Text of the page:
Notice: This is an archived and unmaintained page. For current information, please browse

2009 Annual Science Report

Arizona State University Reporting  |  JUL 2008 – AUG 2009

Stoichiometry of Life, Task 2b: Field Studies - Cuatro Cienegas

Project Summary

Cuatro Cienegas is a unique biological preserve in which there is striking microbial diversity, potentially related to extreme scarcity of phosphorus. We aim to understand this relationship.

4 Institutions
3 Teams
0 Publications
1 Field Site
Field Sites

Project Progress

In February 2009, Co-I Elser led a preliminary scouting trip to Cuatro Cienegas, Mexico, field sites involving several project investigators and collaborators (Anbar, Shock, Neuer, Hartnett) and a project graduate student (Jess Corman), along with NAI postdoc Eric Boyd (MSU) and others (ASU faculty Nancy Grimm and Dan Childers). The group had intensive discussions with our collaborators at UNAM (Souza, Eguiarte) and Rice University (Siefert), inspected field sites at Pozas Rojas, and took preliminary samples in various localities. The group also visited a local high school and gave a presentation about Astrobiology.

To prepare for future investigations, Jessica Corman (PhD student, ASU) and Drew Bryck (undergraduate, ASU) collected physicochemical data on the Pozas Rojas in Cuatro Ciénegas, Mexico during an extended visit in July-August 2009. Sediment and water samples were collected from 5 potential salterns; these samples are being processed for the extended Redfield ratio, DNA sequences, and gene expression. They also collected hydrologic information about the salterns, including evaporation rates during the summer and isotopic hydrogen and oxygen values. This trip provided the important insight that more than half of the salterns were dried up by August. Thus, experimentation in future years will need to begin in springtime. They also performed several manipulative experiments to address stoichiometric relationships in elemental cycling of carbon, nitrogen, phosphorus, and calcium using the stromatolite-oncoid ecosystem found in the Río Mezquites. Biomass samples from the oncoids are currently being processed at ASU for elemental composition and DNA and RNA expression. Finally, Corman is working with Adam Monroe (PhD student, ASU) to develop a method to sequentially extra phosphorus from the oncoids to quantify the various organic, mineral, and recalcitrant forms. The experiments in Río Mezquites were highlighted in two local Mexican newspapers.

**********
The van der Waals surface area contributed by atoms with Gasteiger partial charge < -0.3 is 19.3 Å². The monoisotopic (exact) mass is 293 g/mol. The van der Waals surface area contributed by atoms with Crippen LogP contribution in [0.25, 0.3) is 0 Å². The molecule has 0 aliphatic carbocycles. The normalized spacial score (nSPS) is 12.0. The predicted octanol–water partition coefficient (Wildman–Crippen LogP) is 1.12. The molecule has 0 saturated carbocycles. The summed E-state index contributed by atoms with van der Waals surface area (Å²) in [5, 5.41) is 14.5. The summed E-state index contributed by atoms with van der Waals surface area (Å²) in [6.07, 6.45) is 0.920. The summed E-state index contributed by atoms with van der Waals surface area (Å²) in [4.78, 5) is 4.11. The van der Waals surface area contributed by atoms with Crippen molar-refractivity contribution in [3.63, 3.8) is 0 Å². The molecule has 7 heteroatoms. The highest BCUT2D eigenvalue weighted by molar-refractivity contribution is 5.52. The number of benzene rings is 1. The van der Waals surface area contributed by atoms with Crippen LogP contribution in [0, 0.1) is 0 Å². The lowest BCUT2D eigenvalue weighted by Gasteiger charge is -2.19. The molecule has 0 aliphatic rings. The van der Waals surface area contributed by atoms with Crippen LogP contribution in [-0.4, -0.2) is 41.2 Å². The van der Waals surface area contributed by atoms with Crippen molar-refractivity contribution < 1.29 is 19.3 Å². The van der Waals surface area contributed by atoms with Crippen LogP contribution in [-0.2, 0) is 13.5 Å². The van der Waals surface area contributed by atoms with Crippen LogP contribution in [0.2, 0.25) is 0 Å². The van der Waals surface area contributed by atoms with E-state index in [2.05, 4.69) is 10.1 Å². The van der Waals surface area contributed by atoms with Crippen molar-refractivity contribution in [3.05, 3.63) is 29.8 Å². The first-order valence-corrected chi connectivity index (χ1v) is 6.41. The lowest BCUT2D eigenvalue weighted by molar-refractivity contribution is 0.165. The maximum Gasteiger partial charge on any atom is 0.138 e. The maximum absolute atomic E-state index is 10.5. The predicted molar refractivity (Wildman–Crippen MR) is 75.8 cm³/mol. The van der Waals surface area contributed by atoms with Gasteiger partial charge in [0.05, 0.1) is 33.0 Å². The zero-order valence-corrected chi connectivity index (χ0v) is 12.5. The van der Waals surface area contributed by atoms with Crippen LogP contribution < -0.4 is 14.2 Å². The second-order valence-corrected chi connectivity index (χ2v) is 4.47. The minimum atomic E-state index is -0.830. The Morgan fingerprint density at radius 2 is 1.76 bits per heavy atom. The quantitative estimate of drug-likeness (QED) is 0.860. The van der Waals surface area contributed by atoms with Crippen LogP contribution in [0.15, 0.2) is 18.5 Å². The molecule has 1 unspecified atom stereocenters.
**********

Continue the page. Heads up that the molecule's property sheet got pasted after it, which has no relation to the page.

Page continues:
Figure 1. Sampling at Cuatro Cienegas. ​Montana State University NAI Postdoc Eric Boyd and ASU Team co-Is Everett Shock, James Elser and Susanne Neuer collect samples from a saltern at the Cuatro Cienegas (Mexico) field site. (Photo credit: A. D. Anbar)